Renal replacement therapy-requiring acute kidney injury frequently occurs in ICUs, which require evidence-based medical attention. However, in the postacute kidney injury patient population, the evidence regarding effective therapies to improve patient outcomes is lacking. Therefore, we aimed to examine whether the renin-angiotensin-aldosterone system blockade is effective in improving renal outcomes in postacute kidney injury patients who experienced temporary renal replacement therapy and have hypertension.
A retrospective cohort study.
A nationwide database in Taiwan.
From January 1, 2000, to December 31, 2013, we identified 8,558 acute kidney injury patients with hypertension in the national registry database. All these patients experienced an acute kidney injury episode, which required temporary renal replacement therapy for at least once.
Users (n = 3,885) and nonusers (n = 4,673) of angiotensin-converting enzyme inhibitors/angiotensin II receptor blockers.
We used Cox proportional hazards regression models to analyze hazard ratios for the commencement of end-stage renal disease and all-cause mortality for angiotensin-converting enzyme inhibitor/angiotensin II receptor blocker users (n = 3,885) and nonusers (n = 4,673). In a median follow-up of 4.3 years, 5,880 patients (68.7%) required long-term dialysis, and 4,841 patients (56.6%) died. Compared with postacute kidney injury patients who did not use angiotensin-converting enzyme inhibitor/angiotensin II receptor blocker, angiotensin-converting enzyme inhibitor/angiotensin II receptor blocker users are marginally less likely to progress to end-stage renal disease (adjusted hazard ratio 0.95; 95% CI 0.90-1.01; p = 0.06) and significantly less likely to suffer from all-cause mortality (adjusted hazard ratio 0.93; 95% CI 0.87-0.98; p = 0.011).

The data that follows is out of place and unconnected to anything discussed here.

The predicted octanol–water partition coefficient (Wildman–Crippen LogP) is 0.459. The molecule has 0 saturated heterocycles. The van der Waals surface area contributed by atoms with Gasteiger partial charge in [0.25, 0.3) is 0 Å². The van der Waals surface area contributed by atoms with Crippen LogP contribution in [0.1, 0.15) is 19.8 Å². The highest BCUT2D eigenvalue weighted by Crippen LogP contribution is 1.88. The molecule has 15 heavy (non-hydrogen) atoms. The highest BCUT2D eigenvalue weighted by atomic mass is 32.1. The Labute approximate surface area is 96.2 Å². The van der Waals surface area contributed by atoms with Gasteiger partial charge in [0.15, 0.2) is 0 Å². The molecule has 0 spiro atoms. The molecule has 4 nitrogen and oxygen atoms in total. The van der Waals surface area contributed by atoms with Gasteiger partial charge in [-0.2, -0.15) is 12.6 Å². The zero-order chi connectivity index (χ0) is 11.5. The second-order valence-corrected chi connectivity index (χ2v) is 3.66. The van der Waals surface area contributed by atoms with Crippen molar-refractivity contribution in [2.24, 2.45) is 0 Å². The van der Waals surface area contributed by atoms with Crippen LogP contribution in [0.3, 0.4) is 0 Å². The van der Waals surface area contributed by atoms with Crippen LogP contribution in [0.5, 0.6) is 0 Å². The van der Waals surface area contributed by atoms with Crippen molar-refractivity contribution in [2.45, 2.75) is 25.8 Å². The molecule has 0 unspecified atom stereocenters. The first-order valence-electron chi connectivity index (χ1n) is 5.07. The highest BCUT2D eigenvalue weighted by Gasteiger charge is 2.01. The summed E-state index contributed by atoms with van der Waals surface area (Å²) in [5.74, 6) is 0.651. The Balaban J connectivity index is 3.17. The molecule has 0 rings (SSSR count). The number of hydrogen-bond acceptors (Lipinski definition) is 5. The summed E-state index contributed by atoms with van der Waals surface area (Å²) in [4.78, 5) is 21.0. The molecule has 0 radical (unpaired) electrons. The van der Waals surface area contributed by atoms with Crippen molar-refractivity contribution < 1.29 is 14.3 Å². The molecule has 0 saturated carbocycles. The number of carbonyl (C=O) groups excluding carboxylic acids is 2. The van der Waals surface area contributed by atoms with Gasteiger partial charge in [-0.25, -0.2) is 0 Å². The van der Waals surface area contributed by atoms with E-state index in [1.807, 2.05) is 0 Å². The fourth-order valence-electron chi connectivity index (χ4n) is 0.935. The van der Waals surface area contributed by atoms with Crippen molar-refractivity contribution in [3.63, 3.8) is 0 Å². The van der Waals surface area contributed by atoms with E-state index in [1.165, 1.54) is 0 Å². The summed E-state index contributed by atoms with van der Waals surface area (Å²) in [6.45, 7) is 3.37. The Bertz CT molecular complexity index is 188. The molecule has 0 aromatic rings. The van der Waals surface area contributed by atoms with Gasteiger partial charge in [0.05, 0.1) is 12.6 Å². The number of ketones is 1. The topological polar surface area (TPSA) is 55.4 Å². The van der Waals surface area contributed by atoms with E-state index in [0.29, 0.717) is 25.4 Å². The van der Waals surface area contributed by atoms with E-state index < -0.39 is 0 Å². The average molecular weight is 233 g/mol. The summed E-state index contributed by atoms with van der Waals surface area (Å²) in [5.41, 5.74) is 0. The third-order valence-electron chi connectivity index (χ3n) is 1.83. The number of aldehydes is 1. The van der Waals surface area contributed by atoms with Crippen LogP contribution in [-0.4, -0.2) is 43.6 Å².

In patients who experienced renal replacement therapy-requiring acute kidney injury and have hypertension, angiotensin-converting enzyme inhibitor/angiotensin II receptor blocker use is associated with better survival outcomes compared with nonuser.

References

PubMed